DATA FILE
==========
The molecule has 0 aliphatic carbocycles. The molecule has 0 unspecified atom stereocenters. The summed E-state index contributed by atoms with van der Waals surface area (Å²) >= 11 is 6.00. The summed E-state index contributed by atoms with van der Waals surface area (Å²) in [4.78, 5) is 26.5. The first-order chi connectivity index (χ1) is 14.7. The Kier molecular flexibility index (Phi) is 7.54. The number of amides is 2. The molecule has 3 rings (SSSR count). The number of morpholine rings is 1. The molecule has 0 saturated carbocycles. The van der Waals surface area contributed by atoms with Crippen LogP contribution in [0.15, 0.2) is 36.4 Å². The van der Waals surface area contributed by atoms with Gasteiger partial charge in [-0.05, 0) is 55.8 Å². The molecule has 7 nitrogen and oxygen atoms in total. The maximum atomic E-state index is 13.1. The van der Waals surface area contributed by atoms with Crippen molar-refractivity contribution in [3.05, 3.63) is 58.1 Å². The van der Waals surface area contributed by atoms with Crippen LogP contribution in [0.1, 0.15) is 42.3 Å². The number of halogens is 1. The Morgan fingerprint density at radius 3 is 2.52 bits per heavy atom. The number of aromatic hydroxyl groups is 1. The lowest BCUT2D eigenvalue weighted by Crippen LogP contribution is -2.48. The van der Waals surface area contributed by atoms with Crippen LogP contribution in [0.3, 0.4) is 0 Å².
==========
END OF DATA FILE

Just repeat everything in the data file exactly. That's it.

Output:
The molecule has 0 aliphatic carbocycles. The molecule has 0 unspecified atom stereocenters. The summed E-state index contributed by atoms with van der Waals surface area (Å²) >= 11 is 6.00. The summed E-state index contributed by atoms with van der Waals surface area (Å²) in [4.78, 5) is 26.5. The first-order chi connectivity index (χ1) is 14.7. The Kier molecular flexibility index (Phi) is 7.54. The number of amides is 2. The molecule has 3 rings (SSSR count). The number of morpholine rings is 1. The molecule has 0 saturated carbocycles. The van der Waals surface area contributed by atoms with Crippen LogP contribution in [0.15, 0.2) is 36.4 Å². The van der Waals surface area contributed by atoms with Gasteiger partial charge in [-0.05, 0) is 55.8 Å². The molecule has 7 nitrogen and oxygen atoms in total. The maximum atomic E-state index is 13.1. The van der Waals surface area contributed by atoms with Crippen molar-refractivity contribution in [3.05, 3.63) is 58.1 Å². The van der Waals surface area contributed by atoms with Crippen LogP contribution in [0.1, 0.15) is 42.3 Å². The number of halogens is 1. The Morgan fingerprint density at radius 3 is 2.52 bits per heavy atom. The number of aromatic hydroxyl groups is 1. The lowest BCUT2D eigenvalue weighted by Crippen LogP contribution is -2.48. The van der Waals surface area contributed by atoms with Crippen LogP contribution in [0.3, 0.4) is 0 Å².